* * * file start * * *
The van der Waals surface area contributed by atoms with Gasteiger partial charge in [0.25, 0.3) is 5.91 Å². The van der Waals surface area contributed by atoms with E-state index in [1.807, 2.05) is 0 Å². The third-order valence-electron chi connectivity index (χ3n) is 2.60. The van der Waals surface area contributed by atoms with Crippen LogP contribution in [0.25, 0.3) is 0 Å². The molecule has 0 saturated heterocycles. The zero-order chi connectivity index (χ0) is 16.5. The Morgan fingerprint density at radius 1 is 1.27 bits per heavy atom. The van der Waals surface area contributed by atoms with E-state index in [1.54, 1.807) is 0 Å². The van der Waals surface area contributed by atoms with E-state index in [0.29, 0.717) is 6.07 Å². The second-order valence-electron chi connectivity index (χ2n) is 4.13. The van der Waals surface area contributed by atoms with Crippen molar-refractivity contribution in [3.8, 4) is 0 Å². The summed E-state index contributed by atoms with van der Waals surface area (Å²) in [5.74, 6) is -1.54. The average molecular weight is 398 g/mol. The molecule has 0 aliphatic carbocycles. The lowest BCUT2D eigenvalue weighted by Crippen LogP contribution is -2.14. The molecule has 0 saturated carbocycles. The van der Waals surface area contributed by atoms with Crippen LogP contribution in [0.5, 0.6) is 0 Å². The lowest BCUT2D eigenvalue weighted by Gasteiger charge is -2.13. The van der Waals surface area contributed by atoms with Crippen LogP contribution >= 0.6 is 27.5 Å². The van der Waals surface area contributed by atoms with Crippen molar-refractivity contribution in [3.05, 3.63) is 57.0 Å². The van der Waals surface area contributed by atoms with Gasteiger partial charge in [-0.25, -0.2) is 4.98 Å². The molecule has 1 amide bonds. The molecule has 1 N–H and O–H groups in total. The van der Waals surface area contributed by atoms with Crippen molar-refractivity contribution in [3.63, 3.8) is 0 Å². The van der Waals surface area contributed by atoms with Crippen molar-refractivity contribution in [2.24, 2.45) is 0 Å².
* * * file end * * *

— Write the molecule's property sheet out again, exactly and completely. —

The van der Waals surface area contributed by atoms with Gasteiger partial charge in [0.25, 0.3) is 5.91 Å². The van der Waals surface area contributed by atoms with E-state index in [1.807, 2.05) is 0 Å². The third-order valence-electron chi connectivity index (χ3n) is 2.60. The van der Waals surface area contributed by atoms with Crippen LogP contribution in [0.25, 0.3) is 0 Å². The molecule has 0 saturated heterocycles. The zero-order chi connectivity index (χ0) is 16.5. The Morgan fingerprint density at radius 1 is 1.27 bits per heavy atom. The van der Waals surface area contributed by atoms with E-state index in [1.54, 1.807) is 0 Å². The van der Waals surface area contributed by atoms with E-state index in [0.29, 0.717) is 6.07 Å². The second-order valence-electron chi connectivity index (χ2n) is 4.13. The van der Waals surface area contributed by atoms with Crippen molar-refractivity contribution in [3.8, 4) is 0 Å². The summed E-state index contributed by atoms with van der Waals surface area (Å²) in [5.74, 6) is -1.54. The average molecular weight is 398 g/mol. The molecule has 0 aliphatic carbocycles. The lowest BCUT2D eigenvalue weighted by Crippen LogP contribution is -2.14. The molecule has 0 saturated carbocycles. The van der Waals surface area contributed by atoms with Crippen LogP contribution in [0.5, 0.6) is 0 Å². The lowest BCUT2D eigenvalue weighted by Gasteiger charge is -2.13. The van der Waals surface area contributed by atoms with Crippen LogP contribution >= 0.6 is 27.5 Å². The van der Waals surface area contributed by atoms with Crippen molar-refractivity contribution in [3.05, 3.63) is 57.0 Å². The van der Waals surface area contributed by atoms with Gasteiger partial charge in [-0.25, -0.2) is 4.98 Å². The molecule has 1 amide bonds. The molecule has 1 N–H and O–H groups in total. The van der Waals surface area contributed by atoms with Crippen molar-refractivity contribution in [3.63, 3.8) is 0 Å². The van der Waals surface area contributed by atoms with Crippen molar-refractivity contribution in [2.24, 2.45) is 0 Å².